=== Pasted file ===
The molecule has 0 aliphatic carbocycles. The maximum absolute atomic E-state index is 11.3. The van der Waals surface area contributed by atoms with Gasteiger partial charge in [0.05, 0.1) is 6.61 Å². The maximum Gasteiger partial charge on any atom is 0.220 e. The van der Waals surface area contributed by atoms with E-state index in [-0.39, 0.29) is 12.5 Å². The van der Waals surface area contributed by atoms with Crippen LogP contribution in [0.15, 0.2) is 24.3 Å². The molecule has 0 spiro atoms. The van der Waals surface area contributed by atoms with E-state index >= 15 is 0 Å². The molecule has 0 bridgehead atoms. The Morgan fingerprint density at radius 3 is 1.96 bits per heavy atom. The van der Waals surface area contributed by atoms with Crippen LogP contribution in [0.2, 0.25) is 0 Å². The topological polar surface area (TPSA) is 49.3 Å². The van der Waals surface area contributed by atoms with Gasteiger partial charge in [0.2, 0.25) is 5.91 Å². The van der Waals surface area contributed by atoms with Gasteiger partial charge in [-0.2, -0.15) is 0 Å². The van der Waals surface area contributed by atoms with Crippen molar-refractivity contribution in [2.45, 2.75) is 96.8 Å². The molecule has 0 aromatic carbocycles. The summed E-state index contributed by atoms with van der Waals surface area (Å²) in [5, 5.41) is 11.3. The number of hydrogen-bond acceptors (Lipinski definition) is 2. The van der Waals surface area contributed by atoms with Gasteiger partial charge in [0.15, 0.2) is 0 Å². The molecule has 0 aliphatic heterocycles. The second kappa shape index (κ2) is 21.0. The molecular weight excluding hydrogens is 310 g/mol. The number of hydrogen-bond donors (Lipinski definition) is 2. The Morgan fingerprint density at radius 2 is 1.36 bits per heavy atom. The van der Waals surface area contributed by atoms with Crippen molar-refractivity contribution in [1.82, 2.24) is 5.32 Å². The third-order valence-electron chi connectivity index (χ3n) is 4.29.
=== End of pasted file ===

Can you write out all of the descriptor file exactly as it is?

The molecule has 0 aliphatic carbocycles. The maximum absolute atomic E-state index is 11.3. The van der Waals surface area contributed by atoms with Gasteiger partial charge in [0.05, 0.1) is 6.61 Å². The maximum Gasteiger partial charge on any atom is 0.220 e. The van der Waals surface area contributed by atoms with E-state index in [-0.39, 0.29) is 12.5 Å². The van der Waals surface area contributed by atoms with Crippen LogP contribution in [0.15, 0.2) is 24.3 Å². The molecule has 0 spiro atoms. The van der Waals surface area contributed by atoms with E-state index >= 15 is 0 Å². The molecule has 0 bridgehead atoms. The Morgan fingerprint density at radius 3 is 1.96 bits per heavy atom. The van der Waals surface area contributed by atoms with Crippen LogP contribution in [0.2, 0.25) is 0 Å². The topological polar surface area (TPSA) is 49.3 Å². The van der Waals surface area contributed by atoms with Gasteiger partial charge in [0.2, 0.25) is 5.91 Å². The van der Waals surface area contributed by atoms with Gasteiger partial charge in [-0.2, -0.15) is 0 Å². The van der Waals surface area contributed by atoms with Crippen molar-refractivity contribution in [2.45, 2.75) is 96.8 Å². The molecule has 0 aromatic carbocycles. The summed E-state index contributed by atoms with van der Waals surface area (Å²) in [5, 5.41) is 11.3. The number of hydrogen-bond acceptors (Lipinski definition) is 2. The van der Waals surface area contributed by atoms with Gasteiger partial charge in [0.15, 0.2) is 0 Å². The molecule has 0 aliphatic heterocycles. The second kappa shape index (κ2) is 21.0. The molecular weight excluding hydrogens is 310 g/mol. The number of hydrogen-bond donors (Lipinski definition) is 2. The Morgan fingerprint density at radius 2 is 1.36 bits per heavy atom. The van der Waals surface area contributed by atoms with Crippen molar-refractivity contribution in [1.82, 2.24) is 5.32 Å². The third-order valence-electron chi connectivity index (χ3n) is 4.29.